As we move from crisis to crisis with increasing scrutiny placed on those who represent us, it is right to ask ourselves questions about where we are finding our politicians and whether they are up to the job. The recent eras of our political elites find their roots in popularist portrayals, from Cameron’s Cuties, to Blair’s Babes, New Labour, Momentum, Remainers and Leavers we see individuals through the lens of predictable political upbringing and new labels. We have made it easy for the public to subscribe to these portrayals serialised by an equally caricatured media class, with the Covid crisis playing this out with a depressing predictability. It’s the ‘Westminster Bubble’ at its worst and is a turn off for most ordinary folk.
While political engagement is at its peak, the public still do not like nor trust politicians. And at a local level, you simply have to trawl local Facebook community groups for a taste of voter apathy towards our political classes or look no further than the turnout at a local election or indeed, the demographics of your local Association AGM or management team. Can we really blame the public for getting the politics that they vote for, if we do not offer up the quality that they crave? As a former Conservative agent, I have felt those frustrations too. Returning from a sabbatical period of military service, I toyed with the idea of creating a political disruptor for our times based on my observations and experience of the values and skills contained within the military community; an antidote to what has been laid out in the opening comments of this article. The public is at ease with our armed forces,and they are ‘back on the telly’, as they repurpose in a post-Afghan era to one of home resilience, just as the Help for Heroes effect was wearing thin. But the people do like and trust this small but mighty group of service orientated fellow citizens, and industry is already lapping up their talents, as evidenced by the growing swathes of companies signing The Armed Forces Covenant and hiring veterans. So why not politics too?
CampaignForce CIC was born a year ago setting out to change politics for the better. Buoyed by the meteoric rise of the Johnny Mercers of this world, and others from the post-911 generation who had made an impact, CampaignForce is the first and only organisation in the UK set up to help inspire, train and coach those from the armed forces community to ‘stand up and serve again’ in public life. My own service began in 1996 serving in Northern Ireland, returning to this calling as an interpreter in Afghanistan, a break away from my now established civilian career with the Party. After Afghanistan I returned to politics, successfully running the general election campaign for the then Party Chairman Grant Shapps, after which I went on to become a civil servant at the MOD helping veterans transition into civilian jobs. It was here that the penny really dropped.
I had seen how big businesses like Deloitte, Barclays and others were tapping into the talents of service leavers and I had experienced, as a political professional, the challenges of getting good people into politics. I thought, why don’t I start up an organisation, using my skills, military background and experience helping veterans find out about a second career in politics?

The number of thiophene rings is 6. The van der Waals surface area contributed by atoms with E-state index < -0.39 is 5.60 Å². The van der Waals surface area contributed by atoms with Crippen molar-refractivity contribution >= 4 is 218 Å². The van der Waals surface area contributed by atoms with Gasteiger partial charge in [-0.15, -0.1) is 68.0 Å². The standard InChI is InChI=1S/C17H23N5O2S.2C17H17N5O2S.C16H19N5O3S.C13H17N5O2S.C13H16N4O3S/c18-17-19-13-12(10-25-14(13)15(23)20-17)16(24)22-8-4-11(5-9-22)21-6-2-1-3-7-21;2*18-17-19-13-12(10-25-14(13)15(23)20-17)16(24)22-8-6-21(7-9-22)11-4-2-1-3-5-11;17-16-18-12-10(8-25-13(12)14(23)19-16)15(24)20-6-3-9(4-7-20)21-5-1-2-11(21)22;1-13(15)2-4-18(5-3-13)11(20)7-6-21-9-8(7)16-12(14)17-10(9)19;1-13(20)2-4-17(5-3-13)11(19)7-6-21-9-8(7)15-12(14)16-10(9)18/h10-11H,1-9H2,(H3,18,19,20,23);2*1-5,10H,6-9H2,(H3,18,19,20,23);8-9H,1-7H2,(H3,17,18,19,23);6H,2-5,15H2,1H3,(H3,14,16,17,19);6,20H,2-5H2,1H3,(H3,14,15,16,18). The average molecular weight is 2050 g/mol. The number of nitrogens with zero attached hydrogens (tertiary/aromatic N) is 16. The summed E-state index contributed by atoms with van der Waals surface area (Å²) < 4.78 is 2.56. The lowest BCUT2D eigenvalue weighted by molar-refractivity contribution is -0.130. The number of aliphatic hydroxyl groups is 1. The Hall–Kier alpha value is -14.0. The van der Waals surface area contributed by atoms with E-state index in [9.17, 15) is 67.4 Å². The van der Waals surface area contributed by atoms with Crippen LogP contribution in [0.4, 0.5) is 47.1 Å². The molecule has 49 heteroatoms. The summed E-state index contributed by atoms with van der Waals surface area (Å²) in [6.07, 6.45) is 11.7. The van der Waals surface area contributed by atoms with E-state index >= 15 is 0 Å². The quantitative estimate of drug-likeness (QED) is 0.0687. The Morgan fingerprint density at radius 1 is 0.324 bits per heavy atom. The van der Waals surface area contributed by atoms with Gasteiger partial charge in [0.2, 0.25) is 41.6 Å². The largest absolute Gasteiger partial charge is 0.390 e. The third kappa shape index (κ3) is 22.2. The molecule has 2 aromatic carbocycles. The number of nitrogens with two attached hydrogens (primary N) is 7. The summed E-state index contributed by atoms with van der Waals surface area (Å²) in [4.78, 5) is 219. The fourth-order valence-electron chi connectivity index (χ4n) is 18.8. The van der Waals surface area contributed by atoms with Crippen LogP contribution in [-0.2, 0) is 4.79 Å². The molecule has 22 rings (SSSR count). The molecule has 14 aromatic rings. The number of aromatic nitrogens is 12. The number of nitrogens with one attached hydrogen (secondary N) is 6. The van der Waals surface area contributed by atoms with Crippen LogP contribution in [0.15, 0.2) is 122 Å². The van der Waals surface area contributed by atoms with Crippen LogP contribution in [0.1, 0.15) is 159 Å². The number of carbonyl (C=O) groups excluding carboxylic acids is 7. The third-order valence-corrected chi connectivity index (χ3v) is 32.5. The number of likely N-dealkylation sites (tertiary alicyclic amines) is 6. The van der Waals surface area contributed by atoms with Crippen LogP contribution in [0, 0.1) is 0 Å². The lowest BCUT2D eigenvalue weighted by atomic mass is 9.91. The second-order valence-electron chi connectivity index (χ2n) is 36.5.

CampaignForce is beginning to make some waves and showing early signs of positive disruption. With high level endorsements from a former Chief of the Defence Staff Lord Richards, and the current Veterans Minister Johnny Mercer MP and additional support from industry already in the bag, the idea behind getting veterans to become politicians at every level is proving a popular alternative to that portrayed earlier. In just a year, it has already delivered two political ‘insight’ workshops for veterans in London at Facebook’s HQ and at The Shard with other engagements held at both Labour and Conservative Conferences with MPs, The Prime Minister’s Defence Advisor and veterans in attendance. As an social enterprise, CampaignForce has been reaching out and collaborating cross-party; a lot of traction for an independent not-for-profit started-up on limited funds.
It is hoped that this initiative will not only help produce better politicians and create opportunities for veterans and reservists to serve again, but also deal with issues around diversity in our politics. Remember that picture of your local AGM? Although we already have around 50 MPs in our Parliament with some form of military experience, we lack veteran MPs from several diverse groups and the Armed Forces is a diverse pool of talent to fish from.
The area where it hopes to make the biggest impact though is within local government, the piece of politics that we are all closest to, the topic of many social media rant. With over 20,000 councillors elected across the UK, there are lots of opportunities for veterans to serve again when resettled, or for those managing a spare time career in the reserve forces. It is an area where their skills are badly needed.
The start of this not-for-profit campaign has been a good one, achieved with little resource but a whole lot of influence, with the armed forces community and quest for a better politics at its centre. It now looks to grow, seeking investment and a wide base of support. Politics is not going to move away from our TVs, our phones nor our communities. It is important that the armed forces is part of the debate, and that our country does not miss-out on the transferable skills and important values that this community has to offer. Who knows, perhaps the next populist portrayal of a political elite will come from the Armed Forces? We simply deserve better and modern times call for this kind of politician.
For more information on CampaignForce contact me firstname.lastname@example.org and give us a follow on Facebook, Twitter or Instagram by searching @CampaignForceUK or the hashtag #StandUpServeAgain